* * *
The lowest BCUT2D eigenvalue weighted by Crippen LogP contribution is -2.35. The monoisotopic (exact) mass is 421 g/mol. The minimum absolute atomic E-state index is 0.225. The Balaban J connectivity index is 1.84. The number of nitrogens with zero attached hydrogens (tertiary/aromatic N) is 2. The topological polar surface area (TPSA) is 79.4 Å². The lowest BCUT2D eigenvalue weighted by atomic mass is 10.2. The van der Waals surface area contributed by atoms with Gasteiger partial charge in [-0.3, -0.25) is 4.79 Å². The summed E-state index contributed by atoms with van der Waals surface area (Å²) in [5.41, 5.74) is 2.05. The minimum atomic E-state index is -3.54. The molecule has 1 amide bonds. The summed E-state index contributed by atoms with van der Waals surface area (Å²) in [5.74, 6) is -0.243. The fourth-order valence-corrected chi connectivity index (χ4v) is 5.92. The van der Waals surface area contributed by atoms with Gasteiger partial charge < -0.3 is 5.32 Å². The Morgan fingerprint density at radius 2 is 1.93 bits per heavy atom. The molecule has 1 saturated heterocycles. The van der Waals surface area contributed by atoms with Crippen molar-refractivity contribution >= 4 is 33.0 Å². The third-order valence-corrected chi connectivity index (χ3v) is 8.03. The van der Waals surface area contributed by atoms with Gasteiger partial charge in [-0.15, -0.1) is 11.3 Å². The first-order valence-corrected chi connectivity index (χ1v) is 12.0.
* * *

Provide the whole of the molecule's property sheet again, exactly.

The lowest BCUT2D eigenvalue weighted by Crippen LogP contribution is -2.35. The monoisotopic (exact) mass is 421 g/mol. The minimum absolute atomic E-state index is 0.225. The Balaban J connectivity index is 1.84. The number of nitrogens with zero attached hydrogens (tertiary/aromatic N) is 2. The topological polar surface area (TPSA) is 79.4 Å². The lowest BCUT2D eigenvalue weighted by atomic mass is 10.2. The van der Waals surface area contributed by atoms with Gasteiger partial charge in [-0.3, -0.25) is 4.79 Å². The summed E-state index contributed by atoms with van der Waals surface area (Å²) in [5.41, 5.74) is 2.05. The minimum atomic E-state index is -3.54. The molecule has 1 amide bonds. The summed E-state index contributed by atoms with van der Waals surface area (Å²) in [5.74, 6) is -0.243. The fourth-order valence-corrected chi connectivity index (χ4v) is 5.92. The van der Waals surface area contributed by atoms with Gasteiger partial charge < -0.3 is 5.32 Å². The Morgan fingerprint density at radius 2 is 1.93 bits per heavy atom. The molecule has 1 saturated heterocycles. The van der Waals surface area contributed by atoms with Crippen molar-refractivity contribution >= 4 is 33.0 Å². The third-order valence-corrected chi connectivity index (χ3v) is 8.03. The van der Waals surface area contributed by atoms with Gasteiger partial charge in [-0.15, -0.1) is 11.3 Å². The first-order valence-corrected chi connectivity index (χ1v) is 12.0.